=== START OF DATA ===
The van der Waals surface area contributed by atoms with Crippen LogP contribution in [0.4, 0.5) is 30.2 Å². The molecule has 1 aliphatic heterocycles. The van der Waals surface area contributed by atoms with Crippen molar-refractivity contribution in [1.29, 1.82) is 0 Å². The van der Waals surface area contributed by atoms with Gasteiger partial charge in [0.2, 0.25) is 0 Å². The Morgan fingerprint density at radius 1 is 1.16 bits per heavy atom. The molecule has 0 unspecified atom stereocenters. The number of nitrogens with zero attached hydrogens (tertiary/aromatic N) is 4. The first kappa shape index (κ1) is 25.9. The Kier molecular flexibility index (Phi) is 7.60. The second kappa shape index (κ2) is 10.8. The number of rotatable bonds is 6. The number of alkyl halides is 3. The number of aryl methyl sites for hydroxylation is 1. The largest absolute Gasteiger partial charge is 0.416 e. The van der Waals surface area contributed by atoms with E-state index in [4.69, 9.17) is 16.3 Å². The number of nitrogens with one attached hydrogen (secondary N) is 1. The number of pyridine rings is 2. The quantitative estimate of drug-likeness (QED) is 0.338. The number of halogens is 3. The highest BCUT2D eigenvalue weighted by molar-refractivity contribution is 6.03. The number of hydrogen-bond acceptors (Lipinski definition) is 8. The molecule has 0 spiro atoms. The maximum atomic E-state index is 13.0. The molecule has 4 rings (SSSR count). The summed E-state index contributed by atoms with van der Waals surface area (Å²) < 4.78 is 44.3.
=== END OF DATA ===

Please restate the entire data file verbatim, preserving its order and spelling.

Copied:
The van der Waals surface area contributed by atoms with Crippen LogP contribution in [0.4, 0.5) is 30.2 Å². The molecule has 1 aliphatic heterocycles. The van der Waals surface area contributed by atoms with Crippen molar-refractivity contribution in [1.29, 1.82) is 0 Å². The van der Waals surface area contributed by atoms with Gasteiger partial charge in [0.2, 0.25) is 0 Å². The Morgan fingerprint density at radius 1 is 1.16 bits per heavy atom. The molecule has 0 unspecified atom stereocenters. The number of nitrogens with zero attached hydrogens (tertiary/aromatic N) is 4. The first kappa shape index (κ1) is 25.9. The Kier molecular flexibility index (Phi) is 7.60. The second kappa shape index (κ2) is 10.8. The number of rotatable bonds is 6. The number of alkyl halides is 3. The number of aryl methyl sites for hydroxylation is 1. The largest absolute Gasteiger partial charge is 0.416 e. The van der Waals surface area contributed by atoms with E-state index in [4.69, 9.17) is 16.3 Å². The number of nitrogens with one attached hydrogen (secondary N) is 1. The number of pyridine rings is 2. The quantitative estimate of drug-likeness (QED) is 0.338. The number of halogens is 3. The highest BCUT2D eigenvalue weighted by molar-refractivity contribution is 6.03. The number of hydrogen-bond acceptors (Lipinski definition) is 8. The molecule has 0 spiro atoms. The maximum atomic E-state index is 13.0. The molecule has 4 rings (SSSR count). The summed E-state index contributed by atoms with van der Waals surface area (Å²) < 4.78 is 44.3.